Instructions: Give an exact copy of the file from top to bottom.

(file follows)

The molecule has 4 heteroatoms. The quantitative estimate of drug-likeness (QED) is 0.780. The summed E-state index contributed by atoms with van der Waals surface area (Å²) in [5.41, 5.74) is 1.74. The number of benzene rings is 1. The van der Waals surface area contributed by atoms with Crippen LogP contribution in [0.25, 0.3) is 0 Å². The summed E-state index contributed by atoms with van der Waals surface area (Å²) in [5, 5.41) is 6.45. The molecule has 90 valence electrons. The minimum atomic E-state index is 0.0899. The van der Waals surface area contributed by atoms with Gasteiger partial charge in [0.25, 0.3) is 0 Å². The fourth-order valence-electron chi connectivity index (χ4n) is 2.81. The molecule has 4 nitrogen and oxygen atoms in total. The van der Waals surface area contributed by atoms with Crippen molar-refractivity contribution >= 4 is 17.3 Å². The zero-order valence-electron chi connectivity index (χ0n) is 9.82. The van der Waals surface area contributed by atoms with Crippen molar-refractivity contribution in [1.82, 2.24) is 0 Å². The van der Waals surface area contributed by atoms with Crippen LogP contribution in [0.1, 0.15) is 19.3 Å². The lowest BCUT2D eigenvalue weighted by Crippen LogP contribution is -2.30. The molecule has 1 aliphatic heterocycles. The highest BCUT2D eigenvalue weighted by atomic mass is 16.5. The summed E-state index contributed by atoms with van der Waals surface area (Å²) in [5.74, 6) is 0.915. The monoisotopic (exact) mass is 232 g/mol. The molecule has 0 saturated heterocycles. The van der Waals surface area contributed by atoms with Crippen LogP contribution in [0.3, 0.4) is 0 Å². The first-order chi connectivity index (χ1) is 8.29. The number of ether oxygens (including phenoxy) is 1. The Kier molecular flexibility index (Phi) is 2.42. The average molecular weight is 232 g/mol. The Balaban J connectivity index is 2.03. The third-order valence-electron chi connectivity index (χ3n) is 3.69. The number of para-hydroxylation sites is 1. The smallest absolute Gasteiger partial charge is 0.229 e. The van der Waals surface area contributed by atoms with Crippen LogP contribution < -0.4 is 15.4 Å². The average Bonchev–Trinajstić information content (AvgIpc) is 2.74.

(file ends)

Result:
The molecule has 4 heteroatoms. The quantitative estimate of drug-likeness (QED) is 0.780. The summed E-state index contributed by atoms with van der Waals surface area (Å²) in [5.41, 5.74) is 1.74. The number of benzene rings is 1. The van der Waals surface area contributed by atoms with Crippen LogP contribution in [0.25, 0.3) is 0 Å². The summed E-state index contributed by atoms with van der Waals surface area (Å²) in [5, 5.41) is 6.45. The molecule has 90 valence electrons. The minimum atomic E-state index is 0.0899. The van der Waals surface area contributed by atoms with Gasteiger partial charge in [0.25, 0.3) is 0 Å². The fourth-order valence-electron chi connectivity index (χ4n) is 2.81. The molecule has 4 nitrogen and oxygen atoms in total. The van der Waals surface area contributed by atoms with Crippen molar-refractivity contribution >= 4 is 17.3 Å². The zero-order valence-electron chi connectivity index (χ0n) is 9.82. The van der Waals surface area contributed by atoms with Crippen molar-refractivity contribution in [1.82, 2.24) is 0 Å². The van der Waals surface area contributed by atoms with Crippen LogP contribution in [0.1, 0.15) is 19.3 Å². The lowest BCUT2D eigenvalue weighted by Crippen LogP contribution is -2.30. The molecule has 1 aliphatic heterocycles. The highest BCUT2D eigenvalue weighted by atomic mass is 16.5. The summed E-state index contributed by atoms with van der Waals surface area (Å²) in [5.74, 6) is 0.915. The monoisotopic (exact) mass is 232 g/mol. The molecule has 0 saturated heterocycles. The van der Waals surface area contributed by atoms with Crippen LogP contribution in [0.3, 0.4) is 0 Å². The first-order chi connectivity index (χ1) is 8.29. The number of ether oxygens (including phenoxy) is 1. The Kier molecular flexibility index (Phi) is 2.42. The average molecular weight is 232 g/mol. The Balaban J connectivity index is 2.03. The third-order valence-electron chi connectivity index (χ3n) is 3.69. The number of para-hydroxylation sites is 1. The smallest absolute Gasteiger partial charge is 0.229 e. The van der Waals surface area contributed by atoms with Crippen LogP contribution < -0.4 is 15.4 Å². The average Bonchev–Trinajstić information content (AvgIpc) is 2.74.